Over the last decade, the pharmaceutical industry has seen overall growth, unexpected breakthroughs, sudden mergers, and just as sudden contractions. That’s before we even mention the disruptions caused by the COVID pandemic. When the market is that turbulent, businesses understandably look for reliability wherever they can find it.

They’re looking for that reliability in many areas—their customer base, product lines, manufacturing processes, and R&D. One area many should also look at is their administrative processes, specifically physical security. Security is often treated as a cost center when pharmaceutical companies should look at it as an opportunity to create operational efficiencies and even a competitive advantage by using newer, more effective smart security management technologies. 

This guide explores pharmaceutical companies' physical security challenges and lays out a clear process they can follow to evaluate and deploy the most effective physical security strategy possible. It also includes use cases for how pharmaceutical companies can benefit from those new technology platforms.

What are the top physical security challenges for pharmaceutical companies? 

Pharmaceutical companies face many security threats and must deploy various measures to address them. They also must navigate a complex regulatory landscape, which can make their safety and security measures even harder to maintain.

A range of security threats and safety needs   

Your physical security systems play a crucial role in safeguarding your company’s production lines and offices and your intellectual property, patents, and reputation. Each faces its own unique set of constantly-evolving threats. So it's essential to establish tight control over your facility’s perimeter, keys to access resources within your facility, and often important physical assets themselves. Pharmaceutical companies must adopt a proactive, data-driven approach to their physical security. 

Strict compliance and auditing standards   

Meeting your compliance obligations involves navigating a complex regulatory landscape. Security breaches and even small human errors can have outsized consequences. For example, if your organization unintentionally grants the wrong person access to sensitive locations or IP. That means your security workflows should be designed to ensure absolute reliability in granting appropriate access to your facility and sensitive assets.

How can you design a reliable physical security program for a pharmaceutical company? 

Comprehensive security doesn’t have to be complex security. In fact, the more streamlined, the better for most pharmaceutical businesses. Too much complexity introduces too many potential vulnerabilities. We recommend following a straightforward but comprehensive 1, 2, 3 plan to create a reliable, streamlined security program. 

Conduct a risk assessment of your business   

Before applying new security policies or deploying new systems, you must conduct a top-to-bottom risk assessment. Even if you think you have a fairly good understanding of your pharmaceutical company’s current risk profile, you are likely unaware of vulnerabilities or new challenges.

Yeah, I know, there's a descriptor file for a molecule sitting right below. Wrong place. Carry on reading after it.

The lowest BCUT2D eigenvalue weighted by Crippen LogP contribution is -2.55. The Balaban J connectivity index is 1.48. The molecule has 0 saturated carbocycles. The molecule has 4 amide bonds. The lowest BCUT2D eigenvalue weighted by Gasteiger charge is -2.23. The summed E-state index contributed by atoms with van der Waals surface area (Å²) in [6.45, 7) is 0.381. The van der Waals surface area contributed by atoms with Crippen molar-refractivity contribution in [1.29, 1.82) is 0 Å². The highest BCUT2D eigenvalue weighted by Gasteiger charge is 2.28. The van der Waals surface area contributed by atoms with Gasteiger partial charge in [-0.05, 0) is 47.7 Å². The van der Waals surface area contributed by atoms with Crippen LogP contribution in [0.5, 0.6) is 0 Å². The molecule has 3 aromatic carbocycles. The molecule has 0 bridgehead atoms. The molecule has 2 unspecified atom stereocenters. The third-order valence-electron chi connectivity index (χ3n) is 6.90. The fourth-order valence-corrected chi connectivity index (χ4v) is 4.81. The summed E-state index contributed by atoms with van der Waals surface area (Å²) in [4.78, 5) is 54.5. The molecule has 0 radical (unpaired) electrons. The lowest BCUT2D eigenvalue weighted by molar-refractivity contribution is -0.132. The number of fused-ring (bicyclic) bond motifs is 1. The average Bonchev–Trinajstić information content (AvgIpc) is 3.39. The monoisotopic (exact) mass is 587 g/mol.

Pharmaceutical companies can face various potential threats, from workplace accidents, to breaches in facility security and disruptions in the supply chain. It's crucial to recognize that these risks transcend your facility's boundaries. It's important to consider both local and regional threats in addition to on-site factors. For example, whether your facility is at risk of flood, fire, or natural disasters. 

Establish security protocols for your pharmaceutical company   

Ensuring a safe pharmaceutical production, R&D, or administrative facility involves more than just basic perimeter defenses, like fences and locked doors. To really protect your corporate resources, you should use the information from your risk assessment to create simple, clear security protocols for everyone who works there. 

The legitimate movement of your personnel can also create security risks, so it’s also important to think about how people come and go from your facility. Workers should only be authorized to access the spaces, assets, and keys they need to do their immediate jobs. For example, if someone's job doesn't require them to go to your R&D lab, they shouldn’t be able to access the physical keys for its doors.

Increased accountability for equipment use  

Negligent or malicious behavior is harder to conceal when smart lockers provide precise transaction data and instant loss reporting. Take, for instance, the issue of drug diversion in EMS agencies. By attaching RFID tags to medication vials, the system can promptly alert managers when a vial is missing when EMTs return kits.

Deploy physical security management systems  

At many pharmaceutical companies, security and safety measures fall to a handful of personnel carrying out manual processes. Manual security is rarely efficient and effective. Here, technology can help. Smart management systems can automatically secure your keys and assets, manage access requests, and send alerts to supervisors if something unusual happens, for example, someone requesting keys to a restricted area. 

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What are the use cases for smart technology management systems in pharma? 

Smart key and asset management systems can help solve various problems that pharmaceutical firms face, securing their supply chain and meeting Good Manufacturing Practice (GMP) standards. 

Contact Real Time Networks today for expert advice on designing your pharmaceutical company’s new physical security program. 

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